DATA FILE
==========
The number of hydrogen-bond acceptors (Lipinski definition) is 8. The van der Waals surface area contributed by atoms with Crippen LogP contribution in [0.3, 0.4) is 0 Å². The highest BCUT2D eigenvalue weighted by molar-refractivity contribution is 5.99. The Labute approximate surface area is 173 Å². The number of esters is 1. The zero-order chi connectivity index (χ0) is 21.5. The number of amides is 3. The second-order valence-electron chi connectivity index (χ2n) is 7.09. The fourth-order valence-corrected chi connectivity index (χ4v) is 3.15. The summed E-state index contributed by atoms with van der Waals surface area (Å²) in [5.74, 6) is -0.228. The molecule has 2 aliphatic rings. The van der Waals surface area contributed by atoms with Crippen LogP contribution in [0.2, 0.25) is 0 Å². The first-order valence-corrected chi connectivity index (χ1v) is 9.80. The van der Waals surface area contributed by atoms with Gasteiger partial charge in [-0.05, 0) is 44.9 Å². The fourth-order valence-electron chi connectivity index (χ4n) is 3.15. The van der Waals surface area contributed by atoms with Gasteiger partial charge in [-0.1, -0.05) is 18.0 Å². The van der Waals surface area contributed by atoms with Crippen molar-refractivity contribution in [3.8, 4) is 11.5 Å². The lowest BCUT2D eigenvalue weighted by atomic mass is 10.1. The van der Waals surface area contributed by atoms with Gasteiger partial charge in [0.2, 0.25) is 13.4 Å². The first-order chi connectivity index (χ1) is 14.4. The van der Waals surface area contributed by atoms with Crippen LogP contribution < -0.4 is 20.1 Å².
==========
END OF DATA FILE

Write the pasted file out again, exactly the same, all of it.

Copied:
The number of hydrogen-bond acceptors (Lipinski definition) is 8. The van der Waals surface area contributed by atoms with Crippen LogP contribution in [0.3, 0.4) is 0 Å². The highest BCUT2D eigenvalue weighted by molar-refractivity contribution is 5.99. The Labute approximate surface area is 173 Å². The number of esters is 1. The zero-order chi connectivity index (χ0) is 21.5. The number of amides is 3. The second-order valence-electron chi connectivity index (χ2n) is 7.09. The fourth-order valence-corrected chi connectivity index (χ4v) is 3.15. The summed E-state index contributed by atoms with van der Waals surface area (Å²) in [5.74, 6) is -0.228. The molecule has 2 aliphatic rings. The van der Waals surface area contributed by atoms with Crippen LogP contribution in [0.2, 0.25) is 0 Å². The first-order valence-corrected chi connectivity index (χ1v) is 9.80. The van der Waals surface area contributed by atoms with Gasteiger partial charge in [-0.05, 0) is 44.9 Å². The fourth-order valence-electron chi connectivity index (χ4n) is 3.15. The van der Waals surface area contributed by atoms with Gasteiger partial charge in [-0.1, -0.05) is 18.0 Å². The van der Waals surface area contributed by atoms with Crippen molar-refractivity contribution in [3.8, 4) is 11.5 Å². The lowest BCUT2D eigenvalue weighted by atomic mass is 10.1. The van der Waals surface area contributed by atoms with Gasteiger partial charge in [0.2, 0.25) is 13.4 Å². The first-order chi connectivity index (χ1) is 14.4. The van der Waals surface area contributed by atoms with Crippen LogP contribution < -0.4 is 20.1 Å².